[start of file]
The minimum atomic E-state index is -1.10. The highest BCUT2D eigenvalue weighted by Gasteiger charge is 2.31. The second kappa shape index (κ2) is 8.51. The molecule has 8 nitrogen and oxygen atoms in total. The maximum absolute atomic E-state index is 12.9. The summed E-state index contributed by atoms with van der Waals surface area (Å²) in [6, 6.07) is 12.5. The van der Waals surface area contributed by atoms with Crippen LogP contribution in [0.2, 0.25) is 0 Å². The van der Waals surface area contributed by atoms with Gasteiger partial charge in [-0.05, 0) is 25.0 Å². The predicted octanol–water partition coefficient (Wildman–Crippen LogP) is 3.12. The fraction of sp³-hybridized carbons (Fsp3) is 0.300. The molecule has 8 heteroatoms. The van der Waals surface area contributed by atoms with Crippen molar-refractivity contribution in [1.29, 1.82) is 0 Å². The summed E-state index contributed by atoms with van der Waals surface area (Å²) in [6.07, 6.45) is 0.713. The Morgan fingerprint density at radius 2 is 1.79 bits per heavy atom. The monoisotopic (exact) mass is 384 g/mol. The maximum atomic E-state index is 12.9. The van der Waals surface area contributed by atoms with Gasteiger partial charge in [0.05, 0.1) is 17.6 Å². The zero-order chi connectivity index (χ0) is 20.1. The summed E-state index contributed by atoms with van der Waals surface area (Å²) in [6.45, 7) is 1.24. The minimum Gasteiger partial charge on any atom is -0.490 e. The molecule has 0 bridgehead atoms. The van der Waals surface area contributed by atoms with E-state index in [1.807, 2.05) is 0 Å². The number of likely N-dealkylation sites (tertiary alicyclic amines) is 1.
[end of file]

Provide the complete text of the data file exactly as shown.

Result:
The minimum atomic E-state index is -1.10. The highest BCUT2D eigenvalue weighted by Gasteiger charge is 2.31. The second kappa shape index (κ2) is 8.51. The molecule has 8 nitrogen and oxygen atoms in total. The maximum absolute atomic E-state index is 12.9. The summed E-state index contributed by atoms with van der Waals surface area (Å²) in [6, 6.07) is 12.5. The van der Waals surface area contributed by atoms with Crippen LogP contribution in [0.2, 0.25) is 0 Å². The van der Waals surface area contributed by atoms with Gasteiger partial charge in [-0.05, 0) is 25.0 Å². The predicted octanol–water partition coefficient (Wildman–Crippen LogP) is 3.12. The fraction of sp³-hybridized carbons (Fsp3) is 0.300. The molecule has 8 heteroatoms. The van der Waals surface area contributed by atoms with Crippen molar-refractivity contribution in [1.29, 1.82) is 0 Å². The summed E-state index contributed by atoms with van der Waals surface area (Å²) in [6.07, 6.45) is 0.713. The Morgan fingerprint density at radius 2 is 1.79 bits per heavy atom. The monoisotopic (exact) mass is 384 g/mol. The maximum atomic E-state index is 12.9. The van der Waals surface area contributed by atoms with Gasteiger partial charge in [0.05, 0.1) is 17.6 Å². The zero-order chi connectivity index (χ0) is 20.1. The summed E-state index contributed by atoms with van der Waals surface area (Å²) in [6.45, 7) is 1.24. The minimum Gasteiger partial charge on any atom is -0.490 e. The molecule has 0 bridgehead atoms. The van der Waals surface area contributed by atoms with E-state index in [1.807, 2.05) is 0 Å². The number of likely N-dealkylation sites (tertiary alicyclic amines) is 1.